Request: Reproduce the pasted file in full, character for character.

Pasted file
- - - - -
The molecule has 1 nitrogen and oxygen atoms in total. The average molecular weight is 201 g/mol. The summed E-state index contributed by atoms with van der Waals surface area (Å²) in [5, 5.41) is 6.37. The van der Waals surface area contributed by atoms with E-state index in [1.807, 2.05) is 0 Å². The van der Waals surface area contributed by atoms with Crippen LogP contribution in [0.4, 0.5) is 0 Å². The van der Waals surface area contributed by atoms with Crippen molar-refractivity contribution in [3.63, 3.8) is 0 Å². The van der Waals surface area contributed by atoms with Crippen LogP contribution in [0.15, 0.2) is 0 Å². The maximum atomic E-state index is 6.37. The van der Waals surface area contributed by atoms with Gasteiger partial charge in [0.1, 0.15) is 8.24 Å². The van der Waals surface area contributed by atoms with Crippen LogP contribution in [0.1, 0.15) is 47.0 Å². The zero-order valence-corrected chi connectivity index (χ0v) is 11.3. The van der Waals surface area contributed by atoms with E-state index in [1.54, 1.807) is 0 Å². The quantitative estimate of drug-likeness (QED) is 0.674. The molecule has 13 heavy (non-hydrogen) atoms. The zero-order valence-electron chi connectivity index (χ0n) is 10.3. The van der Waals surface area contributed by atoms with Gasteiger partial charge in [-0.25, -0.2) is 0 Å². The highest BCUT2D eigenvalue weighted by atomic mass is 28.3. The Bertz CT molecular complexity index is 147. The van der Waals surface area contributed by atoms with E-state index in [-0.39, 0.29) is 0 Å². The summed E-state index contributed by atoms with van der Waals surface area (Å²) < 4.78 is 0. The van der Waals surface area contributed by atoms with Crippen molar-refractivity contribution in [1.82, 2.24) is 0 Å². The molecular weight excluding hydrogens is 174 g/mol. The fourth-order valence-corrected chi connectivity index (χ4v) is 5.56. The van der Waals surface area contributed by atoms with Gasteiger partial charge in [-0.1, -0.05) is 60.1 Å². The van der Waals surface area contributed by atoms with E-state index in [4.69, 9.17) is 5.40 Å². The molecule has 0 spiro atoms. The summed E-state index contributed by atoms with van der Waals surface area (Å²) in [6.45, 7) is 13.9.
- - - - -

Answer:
The molecule has 1 nitrogen and oxygen atoms in total. The average molecular weight is 201 g/mol. The summed E-state index contributed by atoms with van der Waals surface area (Å²) in [5, 5.41) is 6.37. The van der Waals surface area contributed by atoms with E-state index in [1.807, 2.05) is 0 Å². The van der Waals surface area contributed by atoms with Crippen LogP contribution in [0.4, 0.5) is 0 Å². The van der Waals surface area contributed by atoms with Crippen molar-refractivity contribution in [3.63, 3.8) is 0 Å². The van der Waals surface area contributed by atoms with Crippen LogP contribution in [0.15, 0.2) is 0 Å². The maximum atomic E-state index is 6.37. The van der Waals surface area contributed by atoms with Gasteiger partial charge in [0.1, 0.15) is 8.24 Å². The van der Waals surface area contributed by atoms with Crippen LogP contribution in [0.1, 0.15) is 47.0 Å². The zero-order valence-corrected chi connectivity index (χ0v) is 11.3. The van der Waals surface area contributed by atoms with E-state index in [1.54, 1.807) is 0 Å². The quantitative estimate of drug-likeness (QED) is 0.674. The molecule has 13 heavy (non-hydrogen) atoms. The zero-order valence-electron chi connectivity index (χ0n) is 10.3. The van der Waals surface area contributed by atoms with Gasteiger partial charge in [-0.25, -0.2) is 0 Å². The highest BCUT2D eigenvalue weighted by atomic mass is 28.3. The Bertz CT molecular complexity index is 147. The van der Waals surface area contributed by atoms with E-state index in [-0.39, 0.29) is 0 Å². The summed E-state index contributed by atoms with van der Waals surface area (Å²) < 4.78 is 0. The van der Waals surface area contributed by atoms with Crippen molar-refractivity contribution in [1.82, 2.24) is 0 Å². The molecular weight excluding hydrogens is 174 g/mol. The fourth-order valence-corrected chi connectivity index (χ4v) is 5.56. The van der Waals surface area contributed by atoms with Gasteiger partial charge in [-0.1, -0.05) is 60.1 Å². The van der Waals surface area contributed by atoms with E-state index in [4.69, 9.17) is 5.40 Å². The molecule has 0 spiro atoms. The summed E-state index contributed by atoms with van der Waals surface area (Å²) in [6.45, 7) is 13.9.